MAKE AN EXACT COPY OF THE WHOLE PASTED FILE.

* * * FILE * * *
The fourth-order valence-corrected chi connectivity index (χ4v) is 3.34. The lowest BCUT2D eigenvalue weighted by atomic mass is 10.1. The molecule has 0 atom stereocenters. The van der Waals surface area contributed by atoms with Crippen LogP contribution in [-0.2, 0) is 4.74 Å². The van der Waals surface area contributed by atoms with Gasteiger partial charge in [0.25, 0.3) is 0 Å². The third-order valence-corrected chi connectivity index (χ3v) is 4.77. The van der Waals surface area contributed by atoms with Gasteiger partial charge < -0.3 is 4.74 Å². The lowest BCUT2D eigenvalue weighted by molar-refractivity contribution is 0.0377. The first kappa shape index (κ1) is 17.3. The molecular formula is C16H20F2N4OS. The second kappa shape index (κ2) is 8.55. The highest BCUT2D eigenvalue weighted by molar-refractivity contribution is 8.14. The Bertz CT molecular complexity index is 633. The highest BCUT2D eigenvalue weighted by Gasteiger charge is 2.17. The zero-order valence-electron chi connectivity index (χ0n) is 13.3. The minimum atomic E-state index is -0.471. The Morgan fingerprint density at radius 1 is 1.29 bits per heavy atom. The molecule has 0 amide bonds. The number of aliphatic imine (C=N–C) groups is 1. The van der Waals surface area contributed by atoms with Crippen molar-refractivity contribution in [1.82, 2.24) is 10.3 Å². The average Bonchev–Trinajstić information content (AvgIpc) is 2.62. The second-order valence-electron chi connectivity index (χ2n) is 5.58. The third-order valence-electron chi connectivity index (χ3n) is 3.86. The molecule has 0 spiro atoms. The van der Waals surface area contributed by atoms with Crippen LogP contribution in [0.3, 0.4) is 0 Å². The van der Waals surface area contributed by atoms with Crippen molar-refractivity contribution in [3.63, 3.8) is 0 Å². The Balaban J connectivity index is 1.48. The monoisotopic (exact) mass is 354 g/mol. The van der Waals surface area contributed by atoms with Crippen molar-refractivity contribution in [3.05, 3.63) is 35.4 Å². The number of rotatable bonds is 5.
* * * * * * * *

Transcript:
The fourth-order valence-corrected chi connectivity index (χ4v) is 3.34. The lowest BCUT2D eigenvalue weighted by atomic mass is 10.1. The molecule has 0 atom stereocenters. The van der Waals surface area contributed by atoms with Crippen LogP contribution in [-0.2, 0) is 4.74 Å². The van der Waals surface area contributed by atoms with Gasteiger partial charge in [0.25, 0.3) is 0 Å². The third-order valence-corrected chi connectivity index (χ3v) is 4.77. The van der Waals surface area contributed by atoms with Gasteiger partial charge < -0.3 is 4.74 Å². The lowest BCUT2D eigenvalue weighted by molar-refractivity contribution is 0.0377. The first kappa shape index (κ1) is 17.3. The molecular formula is C16H20F2N4OS. The second kappa shape index (κ2) is 8.55. The highest BCUT2D eigenvalue weighted by molar-refractivity contribution is 8.14. The Bertz CT molecular complexity index is 633. The highest BCUT2D eigenvalue weighted by Gasteiger charge is 2.17. The zero-order valence-electron chi connectivity index (χ0n) is 13.3. The minimum atomic E-state index is -0.471. The Morgan fingerprint density at radius 1 is 1.29 bits per heavy atom. The molecule has 0 amide bonds. The number of aliphatic imine (C=N–C) groups is 1. The van der Waals surface area contributed by atoms with Crippen molar-refractivity contribution in [1.82, 2.24) is 10.3 Å². The average Bonchev–Trinajstić information content (AvgIpc) is 2.62. The second-order valence-electron chi connectivity index (χ2n) is 5.58. The third-order valence-electron chi connectivity index (χ3n) is 3.86. The molecule has 0 spiro atoms. The van der Waals surface area contributed by atoms with Crippen LogP contribution in [0.3, 0.4) is 0 Å². The van der Waals surface area contributed by atoms with Crippen molar-refractivity contribution in [3.63, 3.8) is 0 Å². The Balaban J connectivity index is 1.48. The monoisotopic (exact) mass is 354 g/mol. The van der Waals surface area contributed by atoms with Crippen molar-refractivity contribution in [3.05, 3.63) is 35.4 Å². The number of rotatable bonds is 5.